Lauren R. Stevens: One historic battle, two interesting sites
WILLIAMSTOWN — Listen up. It's time to get this straight. The Bennington Battle Monument, the most visited historic site in Vermont according to its website, is located in Old Bennington. The Bennington Battlefield, a lovely, quiet spot, is 10 miles away on Route 67, in, oh, call it Walloomsac, North Hoosick, St. Coick, whatever.
Vermont, New Hampshire, Massachusetts, Congress and private funds built the monument in 1891 at the site where the colonials had stored provisions that British Gen. John Burgoyne longed for in 1777. The magnesium limestone monument is 306-feet high, topped by a star that serves as a lightning rod, the whole being the tallest structure in Vermont.
Col. Seth Warner of the Green Mountain Boys stands before the monument, which is open mid-April-Halloween. You can look at Burgoyne's kettle in the lobby and take an elevator to a lookout deck for $5 ($1 for children). On August 19, in celebration of its 125th year, the 419 step staircase will be open. On Bennington Battle Day, August 16, admission is free.
Although you can see three states from the viewing platform, you cannot see the battlefield, due to tree growth. Capt. Frank L. Stevens (no known relation) who occupied the 1840 Barnett house on Caretaker Road and owned much of the battlefield land, donated it to New York State in 1924 for a park in commemoration of the battle.
The engagement pitted Hessian and Brunswick mercenary soldiers fighting for the British against the homegrown crop. New Hampshire's Gen. John Stark was in charge of the New Hampshire and Massachusetts irregulars, apparently defeating Gen. Friedrich Baum. Then a relief force under Col. Heinrich Breymann could have reversed the decision, except that Warner's Vermonters (to-be) arrived to save the day.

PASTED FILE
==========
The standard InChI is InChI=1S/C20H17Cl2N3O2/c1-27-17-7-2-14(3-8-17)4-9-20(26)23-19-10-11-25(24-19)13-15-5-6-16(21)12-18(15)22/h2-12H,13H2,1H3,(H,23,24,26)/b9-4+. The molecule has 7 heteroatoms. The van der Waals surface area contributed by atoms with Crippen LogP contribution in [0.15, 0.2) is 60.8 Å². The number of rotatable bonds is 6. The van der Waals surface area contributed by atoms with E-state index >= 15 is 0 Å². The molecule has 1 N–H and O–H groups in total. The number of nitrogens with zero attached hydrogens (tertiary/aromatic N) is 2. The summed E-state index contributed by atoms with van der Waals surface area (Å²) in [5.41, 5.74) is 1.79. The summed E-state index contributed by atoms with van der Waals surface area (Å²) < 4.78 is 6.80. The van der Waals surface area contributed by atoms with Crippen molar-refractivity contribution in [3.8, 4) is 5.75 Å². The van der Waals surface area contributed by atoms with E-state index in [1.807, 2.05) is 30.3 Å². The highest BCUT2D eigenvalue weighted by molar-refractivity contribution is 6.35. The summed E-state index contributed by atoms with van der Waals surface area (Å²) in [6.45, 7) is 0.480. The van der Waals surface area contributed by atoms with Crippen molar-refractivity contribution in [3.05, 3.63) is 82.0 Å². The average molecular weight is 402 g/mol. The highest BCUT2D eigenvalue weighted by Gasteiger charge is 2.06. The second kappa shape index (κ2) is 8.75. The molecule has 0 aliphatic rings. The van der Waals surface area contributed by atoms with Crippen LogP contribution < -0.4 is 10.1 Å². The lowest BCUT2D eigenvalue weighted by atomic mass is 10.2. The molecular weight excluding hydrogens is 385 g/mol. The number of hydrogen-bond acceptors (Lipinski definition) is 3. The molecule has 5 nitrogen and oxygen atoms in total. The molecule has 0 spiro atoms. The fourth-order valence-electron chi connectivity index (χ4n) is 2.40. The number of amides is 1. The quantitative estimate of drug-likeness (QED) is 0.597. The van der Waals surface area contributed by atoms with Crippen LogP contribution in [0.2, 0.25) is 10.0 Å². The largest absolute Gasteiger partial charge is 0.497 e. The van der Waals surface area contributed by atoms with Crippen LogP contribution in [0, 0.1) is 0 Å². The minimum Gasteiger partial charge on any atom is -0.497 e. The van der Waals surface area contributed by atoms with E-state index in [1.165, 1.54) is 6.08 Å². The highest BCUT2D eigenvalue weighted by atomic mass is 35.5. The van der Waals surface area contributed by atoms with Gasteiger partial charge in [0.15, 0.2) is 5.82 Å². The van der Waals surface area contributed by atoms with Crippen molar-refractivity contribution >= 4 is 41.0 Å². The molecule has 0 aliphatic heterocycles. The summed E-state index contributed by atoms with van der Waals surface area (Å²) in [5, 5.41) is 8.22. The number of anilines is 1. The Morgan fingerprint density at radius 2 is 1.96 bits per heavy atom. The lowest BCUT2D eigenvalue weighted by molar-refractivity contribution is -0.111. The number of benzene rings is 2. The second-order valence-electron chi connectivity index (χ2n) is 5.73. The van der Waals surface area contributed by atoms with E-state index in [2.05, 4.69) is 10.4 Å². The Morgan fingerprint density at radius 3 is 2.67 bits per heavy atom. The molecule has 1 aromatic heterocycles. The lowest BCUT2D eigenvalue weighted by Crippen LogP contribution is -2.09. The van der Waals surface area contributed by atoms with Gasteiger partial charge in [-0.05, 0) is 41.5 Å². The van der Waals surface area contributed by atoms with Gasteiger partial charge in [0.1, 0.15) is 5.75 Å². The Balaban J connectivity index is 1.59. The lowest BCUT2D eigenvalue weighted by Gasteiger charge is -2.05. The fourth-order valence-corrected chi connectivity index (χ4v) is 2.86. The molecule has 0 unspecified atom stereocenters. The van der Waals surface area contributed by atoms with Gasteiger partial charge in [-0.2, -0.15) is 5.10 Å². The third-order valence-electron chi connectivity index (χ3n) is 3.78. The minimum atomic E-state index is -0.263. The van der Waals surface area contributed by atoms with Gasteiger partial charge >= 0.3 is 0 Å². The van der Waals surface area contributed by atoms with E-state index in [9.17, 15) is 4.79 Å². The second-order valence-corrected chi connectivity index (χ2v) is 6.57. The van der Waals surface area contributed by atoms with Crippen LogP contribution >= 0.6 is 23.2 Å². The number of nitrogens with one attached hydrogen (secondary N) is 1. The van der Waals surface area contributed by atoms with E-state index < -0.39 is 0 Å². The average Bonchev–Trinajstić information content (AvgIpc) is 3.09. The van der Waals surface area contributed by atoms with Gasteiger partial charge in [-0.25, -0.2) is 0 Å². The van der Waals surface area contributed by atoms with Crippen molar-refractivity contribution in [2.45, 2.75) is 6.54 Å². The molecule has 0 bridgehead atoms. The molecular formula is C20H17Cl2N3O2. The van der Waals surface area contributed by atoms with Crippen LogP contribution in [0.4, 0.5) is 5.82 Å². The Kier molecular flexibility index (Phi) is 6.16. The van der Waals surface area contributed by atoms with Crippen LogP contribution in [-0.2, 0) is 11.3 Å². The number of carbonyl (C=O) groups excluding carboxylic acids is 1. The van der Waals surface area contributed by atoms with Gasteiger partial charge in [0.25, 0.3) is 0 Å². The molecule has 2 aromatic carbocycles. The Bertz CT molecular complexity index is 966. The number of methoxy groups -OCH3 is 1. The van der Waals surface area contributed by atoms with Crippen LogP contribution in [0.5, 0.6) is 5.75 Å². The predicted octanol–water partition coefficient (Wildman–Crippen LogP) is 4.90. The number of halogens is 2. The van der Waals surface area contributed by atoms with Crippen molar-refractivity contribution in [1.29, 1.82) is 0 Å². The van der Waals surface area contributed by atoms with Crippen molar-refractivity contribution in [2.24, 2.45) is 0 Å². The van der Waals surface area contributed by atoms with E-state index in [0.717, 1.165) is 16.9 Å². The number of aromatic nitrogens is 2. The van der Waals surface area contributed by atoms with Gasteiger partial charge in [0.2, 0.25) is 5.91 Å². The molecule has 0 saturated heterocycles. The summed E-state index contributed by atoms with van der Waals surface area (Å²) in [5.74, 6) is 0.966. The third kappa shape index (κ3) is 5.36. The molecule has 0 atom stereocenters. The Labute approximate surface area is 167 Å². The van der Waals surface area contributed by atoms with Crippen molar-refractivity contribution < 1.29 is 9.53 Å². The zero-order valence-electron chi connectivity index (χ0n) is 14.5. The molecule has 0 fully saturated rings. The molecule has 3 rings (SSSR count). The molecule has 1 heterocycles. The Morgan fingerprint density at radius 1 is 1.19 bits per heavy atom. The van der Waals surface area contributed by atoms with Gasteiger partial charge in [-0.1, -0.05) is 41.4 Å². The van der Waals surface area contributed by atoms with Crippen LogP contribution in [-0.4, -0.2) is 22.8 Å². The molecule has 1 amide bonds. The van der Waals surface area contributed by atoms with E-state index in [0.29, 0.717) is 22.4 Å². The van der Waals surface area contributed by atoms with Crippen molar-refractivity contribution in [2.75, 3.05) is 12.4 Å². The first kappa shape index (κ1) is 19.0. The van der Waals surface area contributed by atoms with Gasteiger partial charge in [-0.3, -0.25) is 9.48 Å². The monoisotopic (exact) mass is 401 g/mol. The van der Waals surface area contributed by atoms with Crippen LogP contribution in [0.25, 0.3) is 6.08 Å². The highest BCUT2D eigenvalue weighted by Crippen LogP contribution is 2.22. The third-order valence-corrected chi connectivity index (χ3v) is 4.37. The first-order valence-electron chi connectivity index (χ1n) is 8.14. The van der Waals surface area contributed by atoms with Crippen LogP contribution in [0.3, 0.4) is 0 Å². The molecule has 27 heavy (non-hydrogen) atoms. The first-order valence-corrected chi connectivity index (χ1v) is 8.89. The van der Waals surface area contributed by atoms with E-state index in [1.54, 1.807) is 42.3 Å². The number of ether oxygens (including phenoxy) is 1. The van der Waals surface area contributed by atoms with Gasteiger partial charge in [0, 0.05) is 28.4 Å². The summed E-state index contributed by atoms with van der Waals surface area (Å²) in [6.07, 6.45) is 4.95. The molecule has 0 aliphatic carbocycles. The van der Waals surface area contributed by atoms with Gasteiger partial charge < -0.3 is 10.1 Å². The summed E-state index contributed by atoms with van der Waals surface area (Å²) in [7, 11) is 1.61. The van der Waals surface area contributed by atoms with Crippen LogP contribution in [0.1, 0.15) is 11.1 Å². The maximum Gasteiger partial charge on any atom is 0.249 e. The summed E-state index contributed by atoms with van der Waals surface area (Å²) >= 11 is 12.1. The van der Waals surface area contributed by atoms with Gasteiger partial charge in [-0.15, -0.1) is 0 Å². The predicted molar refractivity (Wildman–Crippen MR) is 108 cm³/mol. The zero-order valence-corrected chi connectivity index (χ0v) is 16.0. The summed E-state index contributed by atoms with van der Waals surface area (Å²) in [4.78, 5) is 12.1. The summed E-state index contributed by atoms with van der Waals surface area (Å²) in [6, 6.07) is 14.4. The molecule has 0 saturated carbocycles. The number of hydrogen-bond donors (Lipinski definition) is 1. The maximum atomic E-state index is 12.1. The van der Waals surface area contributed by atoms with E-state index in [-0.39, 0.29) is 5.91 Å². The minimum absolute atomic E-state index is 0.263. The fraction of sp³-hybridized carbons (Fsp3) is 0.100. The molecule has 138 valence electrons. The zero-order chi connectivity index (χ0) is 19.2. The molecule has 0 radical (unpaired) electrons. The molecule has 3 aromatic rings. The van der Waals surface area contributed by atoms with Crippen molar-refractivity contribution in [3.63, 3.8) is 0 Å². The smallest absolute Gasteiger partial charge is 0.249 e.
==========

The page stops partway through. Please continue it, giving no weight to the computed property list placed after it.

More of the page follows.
Note that the Green Mountain Boys had voted Ethan Allen out and Warner in to be their leader and that Allen was in prison in Canada at this time.
With subsequent New York acquisitions, the battlefield now includes more than 200 acres, most of the site of the battle, although the hilltop to which visitors drive contained only a fraction of the action. Here the three states have placed plaques in honor of their contingents, though, and here also is a bronze relief map on which you can trace the battle.
A small visitors center, bathrooms, and a picnic grove with tables and gazebo grace the side of the hill. A 1.5 mile long Valley View (hiking) Trail takes in the more recently acquired eastern portion of the property. A mile-long Battle Loop Trail retraces some of the ground that was fought over. The park is open, 8 a.m. to sunset, May 1 through Veterans Day.
In recent years the site has been managed from Grafton State Park but now the battlefield has resident staff, Site Historian David Pitlyk, and a friends group has been formed. With a grant from the American Battlefield Protection Program, an archeological study was completed last fall and planning to improve visitors services is ongoing.
One battle, two interesting sites. At least, that's how it looks from the White Oaks.
Lauren R. Stevens is a writer and environmentalist.
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